Our paper, VLT/SINFONI study of black hole growth in high redshift radio-loud quasars from the CARLA survey”has been accepted for publication in the Monthly Notices of the Royal Astronomical Society, and the pre-print appeared on astro-ph today. The paper was led by former graduate student Murilo Marinello, and this work formed a major part of his PhD dissertation published in April this year.

The new study focused on 35 distant, radio-loud quasars, the majority of which were selected from the Clusters Around Radio-Loud AGN (CARLA) survey. These quasars were known to have large black hole masses, emit luminous radio emission, and tend to be found in dense regions of the early universe. Therefore, they are believed to be good candidates for the distant progenitors of massive (elliptical) galaxies that dominate the universe today. The masses of their supermassive black holes had previously been estimated using the virial black hole mass method applied to their SDSS spectra. Due to their high redshifts, however, the only emission line available to make these measurements in these optical SDSS spectra was the CIV line. This line is known to be affected by non-gravitational effects (winds or outflows) and is thus not optimal for the virial black hole mass estimate. In this project, we therefore re-observed the quasars in the near-infrared using the SINFONI spectrograph on the Very Large Telescope in Chile. This allowed us to access the redshifted Ha broad emission line, and thus determine the black hole masses more accurately. This makes a big difference, as can be seen in the figure below showing the nice symmetric Ha line on the top and the distorted CIV line at the bottom for one of our quasars:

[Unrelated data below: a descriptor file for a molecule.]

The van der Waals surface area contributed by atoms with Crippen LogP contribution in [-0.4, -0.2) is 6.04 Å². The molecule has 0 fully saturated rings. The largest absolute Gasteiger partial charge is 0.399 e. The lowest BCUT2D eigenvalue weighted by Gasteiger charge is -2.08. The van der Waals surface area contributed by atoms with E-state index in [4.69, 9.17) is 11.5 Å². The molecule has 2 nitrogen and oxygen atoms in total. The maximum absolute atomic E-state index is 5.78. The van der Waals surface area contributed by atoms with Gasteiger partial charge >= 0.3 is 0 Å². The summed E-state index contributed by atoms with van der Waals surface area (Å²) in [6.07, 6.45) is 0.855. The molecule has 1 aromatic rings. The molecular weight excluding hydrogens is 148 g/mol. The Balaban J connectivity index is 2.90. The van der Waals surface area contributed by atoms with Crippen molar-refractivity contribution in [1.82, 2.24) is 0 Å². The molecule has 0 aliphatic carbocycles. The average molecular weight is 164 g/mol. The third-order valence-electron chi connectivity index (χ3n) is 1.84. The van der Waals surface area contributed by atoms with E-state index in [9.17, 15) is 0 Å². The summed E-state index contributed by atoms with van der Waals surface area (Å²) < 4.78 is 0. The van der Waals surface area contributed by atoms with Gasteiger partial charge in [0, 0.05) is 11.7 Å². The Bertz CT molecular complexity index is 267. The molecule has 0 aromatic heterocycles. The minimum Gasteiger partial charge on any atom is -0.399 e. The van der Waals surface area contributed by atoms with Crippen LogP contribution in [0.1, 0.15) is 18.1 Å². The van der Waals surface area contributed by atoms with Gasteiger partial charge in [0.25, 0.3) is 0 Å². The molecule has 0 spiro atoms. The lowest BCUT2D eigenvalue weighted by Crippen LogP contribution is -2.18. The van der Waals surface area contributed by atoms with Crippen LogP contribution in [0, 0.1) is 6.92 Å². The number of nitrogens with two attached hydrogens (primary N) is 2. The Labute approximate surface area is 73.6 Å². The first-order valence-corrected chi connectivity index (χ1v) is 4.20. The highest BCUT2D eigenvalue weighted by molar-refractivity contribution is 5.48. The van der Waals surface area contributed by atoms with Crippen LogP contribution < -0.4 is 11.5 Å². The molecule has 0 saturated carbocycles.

LineFit_example

Together with a determination of the accretion rates of the quasars, which can be estimated from their luminosities, the new black hole masses were used to also derive the growth histories of these supermassive black holes. One major finding was that if these quasars had always been accreting at the same rates as measured at the current time, it would not have been possible for them to obtain their high observed masses within the cosmic time available since the Big Bang. The logical conclusion is thus that these quasars must have experienced a phase of much faster growth in the past. This can be nicely illustrated in the following figure:

GROWTH_TRACK_new

The red points are the CARLA quasars from this study. The black solid lines show the growth tracks we found to be the ones describing their most likely histories. These tracks consist of two phases: a rapid growth phase starting from a one thousand solar mass black hole seed at z ~ 20, growing at the Eddington limit to a hundred million or more solar masses at z ~ 6, followed by a second, slower phase at the observed lower Eddington ratios until z ~ 2-3. As such, it is possible that the CARLA quasars are direct descendants of the luminous quasars found at z ~ 6-7.

In the local universe, there is a strong correlation between the masses of the supermassive black holes and the masses of their host galaxies. Since the more massive galaxies are also found, on average, in more massive dark matter halos, there is an indirect connection between the mass of the black hole and the mass of its halo. We therefore also tested whether the black holes in the CARLA quasars already “know” that they are located in dense galaxy environments:

SD_MBH_reli1.png

We found a weak, low significance correlation between the black hole masses and the surface density of galaxies that surround them (the latter is a measure of the environment or halo mass of the CARLA quasars), and therefore do not find strong evidence that the most massive CARLA quasars are also in the most dense environments or massive halos. However, these galaxy surface densities had been previously determined with the Spitzer Space Telescope as part of the CARLA project, and are not very precise. In the future, we will therefore focus on trying to obtain more precise measurements of the environments of the CARLA quasars, and test again for possible correlations between black hole mass and environment.

 

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